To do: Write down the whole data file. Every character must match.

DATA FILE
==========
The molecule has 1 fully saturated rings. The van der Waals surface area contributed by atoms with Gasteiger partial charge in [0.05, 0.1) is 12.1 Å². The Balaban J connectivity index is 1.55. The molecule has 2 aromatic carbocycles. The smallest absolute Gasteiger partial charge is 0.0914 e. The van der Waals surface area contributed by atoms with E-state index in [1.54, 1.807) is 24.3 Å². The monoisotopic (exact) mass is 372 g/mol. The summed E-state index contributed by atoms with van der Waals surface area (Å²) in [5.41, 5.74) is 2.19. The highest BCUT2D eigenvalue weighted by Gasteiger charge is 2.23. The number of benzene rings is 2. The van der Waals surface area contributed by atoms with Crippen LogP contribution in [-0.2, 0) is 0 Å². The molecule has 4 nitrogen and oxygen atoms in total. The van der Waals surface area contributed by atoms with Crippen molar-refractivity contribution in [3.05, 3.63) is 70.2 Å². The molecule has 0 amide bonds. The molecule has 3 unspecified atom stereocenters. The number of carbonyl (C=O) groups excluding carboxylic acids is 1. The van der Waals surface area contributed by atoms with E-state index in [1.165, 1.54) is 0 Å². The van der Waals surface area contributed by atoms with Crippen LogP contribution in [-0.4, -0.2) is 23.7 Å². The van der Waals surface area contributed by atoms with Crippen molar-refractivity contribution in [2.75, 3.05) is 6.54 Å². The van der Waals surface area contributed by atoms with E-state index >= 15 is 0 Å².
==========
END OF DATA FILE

The molecule has 1 fully saturated rings. The van der Waals surface area contributed by atoms with Gasteiger partial charge in [0.05, 0.1) is 12.1 Å². The Balaban J connectivity index is 1.55. The molecule has 2 aromatic carbocycles. The smallest absolute Gasteiger partial charge is 0.0914 e. The van der Waals surface area contributed by atoms with E-state index in [1.54, 1.807) is 24.3 Å². The monoisotopic (exact) mass is 372 g/mol. The summed E-state index contributed by atoms with van der Waals surface area (Å²) in [5.41, 5.74) is 2.19. The highest BCUT2D eigenvalue weighted by Gasteiger charge is 2.23. The number of benzene rings is 2. The van der Waals surface area contributed by atoms with Crippen LogP contribution in [-0.2, 0) is 0 Å². The molecule has 4 nitrogen and oxygen atoms in total. The van der Waals surface area contributed by atoms with Crippen molar-refractivity contribution in [3.05, 3.63) is 70.2 Å². The molecule has 0 amide bonds. The molecule has 3 unspecified atom stereocenters. The number of carbonyl (C=O) groups excluding carboxylic acids is 1. The van der Waals surface area contributed by atoms with E-state index in [1.165, 1.54) is 0 Å². The van der Waals surface area contributed by atoms with Crippen LogP contribution in [-0.4, -0.2) is 23.7 Å². The van der Waals surface area contributed by atoms with Crippen molar-refractivity contribution in [2.75, 3.05) is 6.54 Å². The van der Waals surface area contributed by atoms with E-state index >= 15 is 0 Å².